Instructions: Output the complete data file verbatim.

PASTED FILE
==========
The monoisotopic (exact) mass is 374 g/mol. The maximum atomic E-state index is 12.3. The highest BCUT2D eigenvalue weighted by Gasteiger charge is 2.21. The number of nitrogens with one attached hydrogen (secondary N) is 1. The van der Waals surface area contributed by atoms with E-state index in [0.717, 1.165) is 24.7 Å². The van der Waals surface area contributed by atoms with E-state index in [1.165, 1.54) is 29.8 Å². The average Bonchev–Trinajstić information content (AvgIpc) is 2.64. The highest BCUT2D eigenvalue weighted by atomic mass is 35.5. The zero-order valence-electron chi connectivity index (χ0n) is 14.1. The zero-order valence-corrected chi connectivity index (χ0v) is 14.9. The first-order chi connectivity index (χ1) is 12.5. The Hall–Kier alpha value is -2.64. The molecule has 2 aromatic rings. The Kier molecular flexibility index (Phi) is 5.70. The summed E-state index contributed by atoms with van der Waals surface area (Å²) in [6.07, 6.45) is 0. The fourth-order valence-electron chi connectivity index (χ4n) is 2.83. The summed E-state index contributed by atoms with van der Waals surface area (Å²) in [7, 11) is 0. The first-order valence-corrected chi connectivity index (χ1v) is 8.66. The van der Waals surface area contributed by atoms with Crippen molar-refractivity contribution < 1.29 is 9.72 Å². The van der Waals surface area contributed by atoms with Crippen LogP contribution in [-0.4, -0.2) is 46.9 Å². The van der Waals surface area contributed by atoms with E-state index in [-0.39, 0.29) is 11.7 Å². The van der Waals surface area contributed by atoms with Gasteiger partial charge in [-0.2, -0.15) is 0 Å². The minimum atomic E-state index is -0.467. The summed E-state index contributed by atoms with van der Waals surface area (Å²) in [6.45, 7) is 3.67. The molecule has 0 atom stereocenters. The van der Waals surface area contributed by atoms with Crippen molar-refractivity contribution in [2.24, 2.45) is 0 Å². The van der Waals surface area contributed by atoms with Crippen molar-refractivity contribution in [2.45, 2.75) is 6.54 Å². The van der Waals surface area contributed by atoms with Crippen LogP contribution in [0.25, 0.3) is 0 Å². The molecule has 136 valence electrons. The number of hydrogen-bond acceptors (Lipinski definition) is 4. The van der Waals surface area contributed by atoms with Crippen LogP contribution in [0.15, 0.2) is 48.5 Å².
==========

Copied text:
The monoisotopic (exact) mass is 374 g/mol. The maximum atomic E-state index is 12.3. The highest BCUT2D eigenvalue weighted by Gasteiger charge is 2.21. The number of nitrogens with one attached hydrogen (secondary N) is 1. The van der Waals surface area contributed by atoms with E-state index in [0.717, 1.165) is 24.7 Å². The van der Waals surface area contributed by atoms with E-state index in [1.165, 1.54) is 29.8 Å². The average Bonchev–Trinajstić information content (AvgIpc) is 2.64. The highest BCUT2D eigenvalue weighted by atomic mass is 35.5. The zero-order valence-electron chi connectivity index (χ0n) is 14.1. The zero-order valence-corrected chi connectivity index (χ0v) is 14.9. The first-order chi connectivity index (χ1) is 12.5. The Hall–Kier alpha value is -2.64. The molecule has 2 aromatic rings. The Kier molecular flexibility index (Phi) is 5.70. The summed E-state index contributed by atoms with van der Waals surface area (Å²) in [6.07, 6.45) is 0. The fourth-order valence-electron chi connectivity index (χ4n) is 2.83. The summed E-state index contributed by atoms with van der Waals surface area (Å²) in [7, 11) is 0. The first-order valence-corrected chi connectivity index (χ1v) is 8.66. The van der Waals surface area contributed by atoms with Crippen molar-refractivity contribution < 1.29 is 9.72 Å². The van der Waals surface area contributed by atoms with Crippen LogP contribution in [-0.4, -0.2) is 46.9 Å². The van der Waals surface area contributed by atoms with E-state index in [-0.39, 0.29) is 11.7 Å². The van der Waals surface area contributed by atoms with Gasteiger partial charge in [-0.2, -0.15) is 0 Å². The minimum atomic E-state index is -0.467. The summed E-state index contributed by atoms with van der Waals surface area (Å²) in [6.45, 7) is 3.67. The molecule has 0 atom stereocenters. The van der Waals surface area contributed by atoms with Crippen molar-refractivity contribution in [2.24, 2.45) is 0 Å². The van der Waals surface area contributed by atoms with Crippen molar-refractivity contribution in [2.45, 2.75) is 6.54 Å². The van der Waals surface area contributed by atoms with Crippen LogP contribution in [0.25, 0.3) is 0 Å². The molecule has 136 valence electrons. The number of hydrogen-bond acceptors (Lipinski definition) is 4. The van der Waals surface area contributed by atoms with Crippen LogP contribution in [0.15, 0.2) is 48.5 Å².